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Katie D'Innocenzo
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I think what Bess pointed out from the Coastal Capital: Belize article about when the data and information gathered is sufficient to actually form policy is really important. I think, in general, there is a lot of resistance in forming policies to protect these ecological goods and services because, at least in the short term, it is cheaper to keep doing things the way they have always been done. We talked earlier in the week about necessary changes in livelihood, which is just one of the things that may be halting policy action. While pushing for policy is essential, continuing to grow catalogues of information, like the MESP database we looked at today, will also continue to have a positive effect on conservation efforts. I think it's fairly obvious from literature that currently exists that conservation efforts need to move to the forefront of policymakers minds and agendas, but in all likelihood they will not and so I think continuing to expand, broaden and deepen the literature relating to this work is still necessary. In regards to the marine protected areas management in Belize, I think our conversation about changed in livelihood is more than relevant. As Corinne pointed out, the lack in supervision of these MPAs allows for damaging illegal activity to the reefs. I don't think the citizens of Belize intentionally want to destroy the reefs - they are there to make money from illegal fishing, etc. I think retraining programs would benefit in this situation as well, since simply protecting the areas may not be enough. By showing people that they can make a living while adhering to protection laws, I doubt they would choose the illegal route.
Toggle Commented Apr 26, 2013 on Un Belizeable!!!! at Jolly Green General
Pendleton, Atiyah and Moorthy put together a paper that lays out the main issues with research surrounding coastal and marine management: there is not enough data and the data/research currently out there is not easily accessible and available. I think it's fairly obvious to anyone who looks closely at coastal and marine policy that the literature and research is simply not substantial enough to carry the necessary weight when it comes to policy decisions. These authors point out four main problems with current literature: Assets have not been studied thoroughly, recently enough, over an acceptable geographical span or with a sufficient variety of methods. Essentially, the more complete and thorough data gathered on coastal and marine economic goods and services, the more likely policy will be implemented in order to optimally protect and preserve these ecosystems. The authors suggest that by utilizing use and non-use value as well as stated and revealed preference methods of assessing economic value a more substantial methodological breadth can be achieved. By expanding this idea to include more up to date and geographically diverse data as well as creating a data base that allows this research to be more readily available, both in peer reviewed and raw or working form, the authors believe the inadequacy of current coastal and marine management literature can be solved.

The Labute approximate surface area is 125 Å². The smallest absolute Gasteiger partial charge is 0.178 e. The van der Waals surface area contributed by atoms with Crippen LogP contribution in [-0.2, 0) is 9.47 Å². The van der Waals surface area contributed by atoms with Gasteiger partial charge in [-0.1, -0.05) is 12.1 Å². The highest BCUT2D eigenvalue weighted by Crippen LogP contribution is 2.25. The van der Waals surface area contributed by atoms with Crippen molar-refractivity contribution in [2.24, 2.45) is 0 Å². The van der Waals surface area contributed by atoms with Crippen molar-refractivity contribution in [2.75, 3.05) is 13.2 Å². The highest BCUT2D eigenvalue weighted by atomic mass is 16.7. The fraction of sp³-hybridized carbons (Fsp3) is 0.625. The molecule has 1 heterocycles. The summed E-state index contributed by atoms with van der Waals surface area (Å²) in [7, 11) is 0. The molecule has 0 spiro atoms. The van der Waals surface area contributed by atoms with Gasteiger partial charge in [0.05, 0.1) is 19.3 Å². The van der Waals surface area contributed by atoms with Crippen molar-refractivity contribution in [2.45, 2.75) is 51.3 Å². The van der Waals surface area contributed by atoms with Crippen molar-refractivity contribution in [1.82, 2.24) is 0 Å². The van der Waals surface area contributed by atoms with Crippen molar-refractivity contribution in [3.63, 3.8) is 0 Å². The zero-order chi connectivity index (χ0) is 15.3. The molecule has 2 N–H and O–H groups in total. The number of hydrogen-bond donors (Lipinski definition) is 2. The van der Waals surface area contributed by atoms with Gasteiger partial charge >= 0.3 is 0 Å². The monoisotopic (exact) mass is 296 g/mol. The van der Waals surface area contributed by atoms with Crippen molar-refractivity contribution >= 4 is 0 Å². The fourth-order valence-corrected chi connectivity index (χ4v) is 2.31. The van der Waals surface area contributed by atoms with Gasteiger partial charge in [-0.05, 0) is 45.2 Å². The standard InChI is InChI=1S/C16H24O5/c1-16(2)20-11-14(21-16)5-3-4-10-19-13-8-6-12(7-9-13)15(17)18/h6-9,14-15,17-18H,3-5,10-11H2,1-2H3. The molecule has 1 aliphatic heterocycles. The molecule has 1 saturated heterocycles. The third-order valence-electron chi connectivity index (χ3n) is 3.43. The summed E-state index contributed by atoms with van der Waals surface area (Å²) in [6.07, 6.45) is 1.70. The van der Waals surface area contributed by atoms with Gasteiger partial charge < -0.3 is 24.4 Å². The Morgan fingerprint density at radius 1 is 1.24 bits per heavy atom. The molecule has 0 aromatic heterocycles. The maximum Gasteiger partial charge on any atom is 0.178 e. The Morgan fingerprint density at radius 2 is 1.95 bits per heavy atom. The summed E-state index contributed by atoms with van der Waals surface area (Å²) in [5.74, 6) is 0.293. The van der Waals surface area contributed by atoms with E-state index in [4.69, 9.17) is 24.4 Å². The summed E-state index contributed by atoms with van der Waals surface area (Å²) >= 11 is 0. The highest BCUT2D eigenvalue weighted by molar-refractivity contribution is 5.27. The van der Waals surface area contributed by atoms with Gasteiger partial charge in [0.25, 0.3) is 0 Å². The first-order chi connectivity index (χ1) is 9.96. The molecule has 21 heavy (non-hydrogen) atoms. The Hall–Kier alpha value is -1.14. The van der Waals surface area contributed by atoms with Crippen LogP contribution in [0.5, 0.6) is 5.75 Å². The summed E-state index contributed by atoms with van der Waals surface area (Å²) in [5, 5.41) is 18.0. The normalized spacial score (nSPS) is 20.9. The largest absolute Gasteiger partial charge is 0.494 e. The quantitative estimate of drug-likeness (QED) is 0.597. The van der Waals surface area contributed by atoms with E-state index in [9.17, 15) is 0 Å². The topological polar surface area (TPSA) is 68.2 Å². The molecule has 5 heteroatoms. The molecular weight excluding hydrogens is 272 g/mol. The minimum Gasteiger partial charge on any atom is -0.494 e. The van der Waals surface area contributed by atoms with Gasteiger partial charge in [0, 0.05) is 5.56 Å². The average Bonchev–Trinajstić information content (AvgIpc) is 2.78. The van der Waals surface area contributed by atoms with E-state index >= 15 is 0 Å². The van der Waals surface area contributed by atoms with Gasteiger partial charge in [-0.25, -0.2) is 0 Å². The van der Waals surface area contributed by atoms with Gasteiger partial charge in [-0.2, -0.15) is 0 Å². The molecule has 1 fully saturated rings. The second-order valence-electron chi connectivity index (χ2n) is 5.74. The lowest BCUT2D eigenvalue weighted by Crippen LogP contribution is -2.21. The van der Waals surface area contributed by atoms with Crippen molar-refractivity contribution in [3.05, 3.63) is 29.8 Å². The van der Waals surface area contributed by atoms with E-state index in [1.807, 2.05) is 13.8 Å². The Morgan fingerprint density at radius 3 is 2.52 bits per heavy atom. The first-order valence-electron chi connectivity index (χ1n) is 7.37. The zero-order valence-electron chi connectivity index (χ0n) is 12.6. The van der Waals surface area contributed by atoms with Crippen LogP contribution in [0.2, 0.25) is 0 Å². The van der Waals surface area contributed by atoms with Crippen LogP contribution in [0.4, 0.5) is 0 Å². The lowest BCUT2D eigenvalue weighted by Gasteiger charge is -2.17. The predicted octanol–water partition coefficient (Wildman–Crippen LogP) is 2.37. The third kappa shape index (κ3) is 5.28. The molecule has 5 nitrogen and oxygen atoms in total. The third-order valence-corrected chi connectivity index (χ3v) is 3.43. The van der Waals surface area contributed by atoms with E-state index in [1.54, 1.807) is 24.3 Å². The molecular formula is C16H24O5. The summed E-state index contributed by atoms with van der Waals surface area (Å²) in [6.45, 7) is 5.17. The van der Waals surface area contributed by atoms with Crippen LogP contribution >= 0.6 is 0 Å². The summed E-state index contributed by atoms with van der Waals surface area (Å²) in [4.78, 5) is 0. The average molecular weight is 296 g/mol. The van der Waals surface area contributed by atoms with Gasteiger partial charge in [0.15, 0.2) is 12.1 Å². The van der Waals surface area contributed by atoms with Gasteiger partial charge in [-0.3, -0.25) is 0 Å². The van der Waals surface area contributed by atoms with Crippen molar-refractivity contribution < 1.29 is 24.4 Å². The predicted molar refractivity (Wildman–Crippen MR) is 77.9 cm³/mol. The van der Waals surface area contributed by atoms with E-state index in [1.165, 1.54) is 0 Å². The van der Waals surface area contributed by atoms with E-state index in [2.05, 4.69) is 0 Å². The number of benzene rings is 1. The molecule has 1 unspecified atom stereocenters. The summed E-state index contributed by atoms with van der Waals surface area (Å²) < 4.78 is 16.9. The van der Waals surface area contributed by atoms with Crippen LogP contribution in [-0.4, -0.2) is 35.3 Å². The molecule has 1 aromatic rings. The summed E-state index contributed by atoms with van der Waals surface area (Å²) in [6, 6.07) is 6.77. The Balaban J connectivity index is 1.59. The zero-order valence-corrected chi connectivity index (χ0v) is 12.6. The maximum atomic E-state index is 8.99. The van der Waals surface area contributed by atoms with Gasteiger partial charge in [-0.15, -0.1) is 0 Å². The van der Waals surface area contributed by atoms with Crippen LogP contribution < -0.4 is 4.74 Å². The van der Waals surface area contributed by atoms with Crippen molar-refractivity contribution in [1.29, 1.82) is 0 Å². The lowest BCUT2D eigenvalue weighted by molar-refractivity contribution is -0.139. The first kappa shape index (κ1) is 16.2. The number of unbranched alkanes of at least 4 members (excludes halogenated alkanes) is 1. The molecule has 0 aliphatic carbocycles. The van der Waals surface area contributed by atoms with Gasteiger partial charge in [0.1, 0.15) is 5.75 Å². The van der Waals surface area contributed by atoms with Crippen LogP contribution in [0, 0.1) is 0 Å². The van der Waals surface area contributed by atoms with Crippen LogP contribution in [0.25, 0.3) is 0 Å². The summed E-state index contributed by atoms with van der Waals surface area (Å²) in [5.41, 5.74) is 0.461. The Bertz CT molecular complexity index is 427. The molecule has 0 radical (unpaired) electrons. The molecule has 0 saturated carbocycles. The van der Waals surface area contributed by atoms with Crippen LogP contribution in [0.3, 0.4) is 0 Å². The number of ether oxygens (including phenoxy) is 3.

Toggle Commented Apr 24, 2013 on testing at Jolly Green General
Cheung and Sumaila’s article highlights one of the most important dilemas in conservation economics. While it is clear that drastic changes need to take place in order to serve ecological benefit, the short and long term economic welfare of the NSCS region is in jeopardy. As stated in the conclusion, alternative livelihoods are necessary in order to allow the possibility of sustainable fishing in the future. While short term pains such as training programs may need to be suffered, the eventual long term gains should outweigh these. The article discussing the gap between WTA and WTP I found particularly interesting. Not surprisingly, the results from the WWF experiment showed that people tend to stick with the "norm" or what is already in place. Those within the WTA framework were more likely to donate, in my opinion, because the donation had essentially been put into place for them. Furthermore, straying from this norm is displeasing from a moral standpoint since it is seen as taking money from a charitable organization. The final paper regarding manmade technologies as replacement for the many ecosystem services provided in tropical seascapes reminded me of discussions surrounding the land ethic developed by Aldo Leopold I had in a philosophy class last semester. Not surprisingly, the study concludes that these ecosystem services cannot be readily replaced. In our discussion of Leopold's land ethic, we talked about the inability for man to fully understand and recognize the extent of the many parts of different ecosystems. And to imagine an understanding of this so deep and correct as to replace these ecosystem services with manmade structures is simply laughable in my mind. In addition, as Bailey pointed out, the cost for such an endeavor would be astounding.
Toggle Commented Apr 24, 2013 on Three more for Wednesday at Jolly Green General
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Apr 23, 2013